KLM uses cookies to analyse your visit to KLM.com and to tailor content and advertisements to your preferences. Cookies are also placed by third parties. By closing this notification or by continuing to use KLM.com, you consent to place cookies. For more information on cookies or changing your cookie settings, read KLM’s cookie policy.


The Brandenburger Tor, Berlin

Practical Info about Berlin

Getting around the city

The Berlin public transport system is efficient, if expensive, and the combination of buses, trams, ferries, the U-Bahn (underground) and S-Bahn (commuter rail) reaches every part of the sprawling city and its surrounds. The U-Bahn and S-Bahn are the best ways of getting around; buses cover the parts of the city that cannot be reached by train, and East Berlin has a network of modernised, pre-war trams. One type of ticket is valid on all forms of transport and fares are divided into three colour-coded tariff zones. Driving in Berlin is easier than in most big cities, but in general is still not recommended, as traffic is heavy and parking difficult to find and expensive. Taxis are plentiful, but it is cheaper to hail one in the street than to call ahead at one of the many call stands around the city. Cycling is also recommended, especially in West Berlin, which is well-equipped with cycle paths and trains that have special cars where bicycles can be carried.


GMT +1 (GMT +2 between the last Sunday in March and the last Sunday in October).


220 volts, 50Hz. European-style two-pin plugs are standard.


The unit of currency is the Euro (EUR), divided into 100 cents. ATMs and exchange bureaux are widely available. The major credit cards are becoming more widely accepted in large shops, hotels and restaurants, although Germans themselves prefer to carry cash. The quickest and most convenient way to change money is to obtain cash from one of the ATM machines that are ubiquitous features on all German streets. Banks are closed on weekends, but exchange bureaux at airports and main railway stations are open daily.


The international access code for Germany is +49. Telephone numbers in Germany can range from four to nine digits. There are surcharges on international calls made from hotels; it is often cheaper to use public telephone boxes in post offices, which use phone cards. The local mobile phone operators use GSM networks and have roaming agreements with most international operators. Internet cafes are available in the main towns.

Emergency number

Emergencies: 110 (Police); 112 (Ambulance/Fire)

Visa and health information

Everything about visa and health information

Public holidays

2015 2016
New Years Day 1 Jan 1 Jan
Epiphany (some states) 6 Jan 6 Jan
Good Friday 3 Apr 25 Mar
Easter Monday 6 Apr 28 Mar
Labour Day 1 May 1 May
Ascension Day 14 May 5 May
Whit Monday 25 May 16 May
Corpus Christi 4 Jun 26 May
Day of German Unity 3 Oct 3 Oct
Day of Reformation 31 Oct 31 Oct
All Saints Day 1 Nov 1 Nov
Christmas Day 25 Dec 25 Dec
St Stephens Day 26 Dec 26 Dec



Berlin has a continental climate with cold winters, hot summers and fairly mild autumns and springs. Summer weather in Berlin is pleasant and sunny, the days are long and temperatures can sometimes exceed 86°F (30°C), particularly in July and August. However, the summer months are also unpredictable, and the weather can rapidly change from sunshine to cloud. It can also be fairly humid in summer in Berlin. Winter weather in Berlin, by contrast, is bitterly cold and damp, with plentiful snow and frosty days when temperatures hover at or just below freezing. Although snow falls between December and March the city seldom stays covered in snow for long. Rain can fall all year round and it is always a good idea to have an umbrella in Berlin, no matter what the season; the wettest months are June and August, and the driest months on average are October and February. Berlin is a year-round travel destination because so much of the city's appeal lies in its cultural and historical attractions, which are fabulous regardless of the weather. The most popular and probably the best time to visit Berlin is in the summer months when the sidewalk cafes, parks and gardens can be enjoyed to the utmost and there are numerous fun summer events.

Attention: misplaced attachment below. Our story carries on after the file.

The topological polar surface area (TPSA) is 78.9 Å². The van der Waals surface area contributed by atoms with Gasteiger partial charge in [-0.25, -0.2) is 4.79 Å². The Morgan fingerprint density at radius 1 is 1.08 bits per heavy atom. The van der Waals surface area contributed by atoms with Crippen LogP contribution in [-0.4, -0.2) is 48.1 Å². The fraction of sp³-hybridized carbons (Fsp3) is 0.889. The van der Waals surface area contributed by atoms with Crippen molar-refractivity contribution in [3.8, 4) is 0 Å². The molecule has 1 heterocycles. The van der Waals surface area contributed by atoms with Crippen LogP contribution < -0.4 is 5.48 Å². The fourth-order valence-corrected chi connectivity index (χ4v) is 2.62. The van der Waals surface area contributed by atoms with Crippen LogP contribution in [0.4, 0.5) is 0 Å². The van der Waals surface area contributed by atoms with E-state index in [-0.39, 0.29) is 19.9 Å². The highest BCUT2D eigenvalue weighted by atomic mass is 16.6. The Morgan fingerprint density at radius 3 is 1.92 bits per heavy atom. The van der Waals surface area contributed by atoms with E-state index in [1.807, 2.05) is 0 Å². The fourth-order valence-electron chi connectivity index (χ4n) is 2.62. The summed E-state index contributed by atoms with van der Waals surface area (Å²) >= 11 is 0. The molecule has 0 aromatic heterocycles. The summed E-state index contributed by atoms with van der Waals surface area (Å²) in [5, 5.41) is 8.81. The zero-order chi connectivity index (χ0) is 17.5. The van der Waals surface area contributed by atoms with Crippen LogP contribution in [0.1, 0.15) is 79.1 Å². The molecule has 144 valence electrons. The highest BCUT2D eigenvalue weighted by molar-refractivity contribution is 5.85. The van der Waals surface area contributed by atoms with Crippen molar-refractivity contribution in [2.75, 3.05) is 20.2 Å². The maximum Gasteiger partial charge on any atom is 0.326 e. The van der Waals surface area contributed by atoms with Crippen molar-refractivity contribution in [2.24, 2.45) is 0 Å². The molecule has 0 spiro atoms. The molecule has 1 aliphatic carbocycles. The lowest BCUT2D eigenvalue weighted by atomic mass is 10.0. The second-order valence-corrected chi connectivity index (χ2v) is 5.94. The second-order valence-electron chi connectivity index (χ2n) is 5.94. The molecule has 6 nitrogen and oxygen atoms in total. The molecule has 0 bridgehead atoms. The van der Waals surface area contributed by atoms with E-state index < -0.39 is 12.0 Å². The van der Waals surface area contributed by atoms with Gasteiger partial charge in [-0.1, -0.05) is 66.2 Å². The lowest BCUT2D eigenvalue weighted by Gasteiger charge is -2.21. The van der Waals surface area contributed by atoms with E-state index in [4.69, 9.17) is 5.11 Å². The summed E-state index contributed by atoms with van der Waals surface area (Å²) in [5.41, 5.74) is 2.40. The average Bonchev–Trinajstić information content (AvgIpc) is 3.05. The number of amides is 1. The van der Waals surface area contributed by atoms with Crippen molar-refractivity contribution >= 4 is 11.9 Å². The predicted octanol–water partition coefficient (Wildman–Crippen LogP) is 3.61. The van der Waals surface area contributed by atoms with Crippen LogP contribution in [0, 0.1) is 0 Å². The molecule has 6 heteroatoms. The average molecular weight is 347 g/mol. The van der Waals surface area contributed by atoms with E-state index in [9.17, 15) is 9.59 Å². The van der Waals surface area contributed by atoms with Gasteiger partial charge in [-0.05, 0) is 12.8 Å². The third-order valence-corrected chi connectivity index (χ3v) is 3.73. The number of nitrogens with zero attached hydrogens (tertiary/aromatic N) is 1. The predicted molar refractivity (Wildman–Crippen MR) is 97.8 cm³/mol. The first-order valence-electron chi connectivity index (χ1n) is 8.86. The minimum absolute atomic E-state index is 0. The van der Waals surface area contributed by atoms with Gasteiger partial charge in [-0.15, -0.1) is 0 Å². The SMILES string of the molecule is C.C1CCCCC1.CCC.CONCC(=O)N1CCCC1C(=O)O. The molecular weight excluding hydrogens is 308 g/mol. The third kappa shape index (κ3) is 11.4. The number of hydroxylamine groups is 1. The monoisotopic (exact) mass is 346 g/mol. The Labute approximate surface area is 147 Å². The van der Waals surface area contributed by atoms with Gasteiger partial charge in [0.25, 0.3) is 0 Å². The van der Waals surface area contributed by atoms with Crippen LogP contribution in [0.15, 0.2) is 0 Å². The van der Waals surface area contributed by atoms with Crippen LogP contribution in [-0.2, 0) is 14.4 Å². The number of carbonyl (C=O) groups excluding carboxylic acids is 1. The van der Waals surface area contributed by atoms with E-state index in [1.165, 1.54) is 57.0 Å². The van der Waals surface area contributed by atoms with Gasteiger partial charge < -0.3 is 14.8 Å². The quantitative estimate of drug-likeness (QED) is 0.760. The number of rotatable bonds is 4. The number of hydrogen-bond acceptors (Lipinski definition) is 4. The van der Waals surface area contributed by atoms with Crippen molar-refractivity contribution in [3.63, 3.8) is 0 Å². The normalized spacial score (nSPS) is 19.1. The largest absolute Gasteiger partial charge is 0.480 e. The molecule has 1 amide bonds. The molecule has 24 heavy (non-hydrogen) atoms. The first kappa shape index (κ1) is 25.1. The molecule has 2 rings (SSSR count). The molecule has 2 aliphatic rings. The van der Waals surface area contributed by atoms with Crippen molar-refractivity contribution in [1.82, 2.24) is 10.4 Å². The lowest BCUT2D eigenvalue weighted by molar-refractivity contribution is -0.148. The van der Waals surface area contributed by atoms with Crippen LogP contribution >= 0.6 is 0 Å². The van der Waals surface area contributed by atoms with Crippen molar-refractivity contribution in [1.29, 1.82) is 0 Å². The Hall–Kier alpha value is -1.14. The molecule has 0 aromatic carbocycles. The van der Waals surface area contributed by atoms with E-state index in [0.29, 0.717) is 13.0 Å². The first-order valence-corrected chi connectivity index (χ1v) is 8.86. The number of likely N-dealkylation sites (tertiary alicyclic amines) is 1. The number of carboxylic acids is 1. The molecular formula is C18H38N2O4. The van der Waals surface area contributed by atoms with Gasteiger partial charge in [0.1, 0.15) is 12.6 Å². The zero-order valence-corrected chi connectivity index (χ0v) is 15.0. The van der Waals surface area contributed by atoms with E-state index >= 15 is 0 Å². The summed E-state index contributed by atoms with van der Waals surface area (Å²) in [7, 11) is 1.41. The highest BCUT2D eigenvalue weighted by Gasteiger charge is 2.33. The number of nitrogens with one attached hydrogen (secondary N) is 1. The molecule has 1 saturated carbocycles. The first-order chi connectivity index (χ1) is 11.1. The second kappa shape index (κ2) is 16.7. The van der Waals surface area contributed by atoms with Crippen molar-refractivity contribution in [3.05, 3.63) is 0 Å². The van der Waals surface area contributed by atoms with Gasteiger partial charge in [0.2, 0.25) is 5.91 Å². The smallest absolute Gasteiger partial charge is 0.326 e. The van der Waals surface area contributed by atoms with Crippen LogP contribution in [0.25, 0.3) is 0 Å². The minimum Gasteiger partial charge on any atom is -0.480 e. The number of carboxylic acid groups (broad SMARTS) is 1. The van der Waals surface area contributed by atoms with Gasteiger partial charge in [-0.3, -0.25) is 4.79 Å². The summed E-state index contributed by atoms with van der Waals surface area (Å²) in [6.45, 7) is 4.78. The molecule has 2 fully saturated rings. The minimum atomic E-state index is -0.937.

Berlin-Tegel Airport


Getting to the city

The most convenient and cost effective way to get to and from the airport is by bus. Buses connect with the subway and overground train stations. Taxis are readily available outside the airport terminals on both levels.

Car rental

Vehicle hire companies represented at the airport include Budget, Avis, Hertz, Europcar, National and Sixt.

Airport taxi's

Taxis are readily available outside the Berlin-Tegel Airport's Terminal A1. A taxi to the centre of Berlin takes approximately 20 minutes and costs between €35 and €40. Avoid touts and unlicensed taxis. Private hotel shuttle services to and from Berlin-Tegel Airport are also available.

Transfer between terminals

The airport terminals are all connected by walkways.


Facilities include banks, bureaux de change, ATMs, a post office, business centres and baby rooms. There are several shops, including duty-free, and a selection of restaurants. Disabled facilities are good; travellers with special needs should contact their airline in advance.


There are a number of parking lots at Berlin-Tegel Airport, all within easy walking distance of the terminal building. Short-term parking in parking lot PK costs €2.50 for the first 15 minutes and €2.50 for every 15 minutes thereafter, up to a maximum daily charge of €140. P1 and P2 are medium-stay parking garages: fees start at €4 for the first hour and go up to €32 for the day. Parking lot P5 is for long-stay parking: 1 week costs €87.


Wifi is available throughout the airport. Hourly rates vary depending on the connection plan.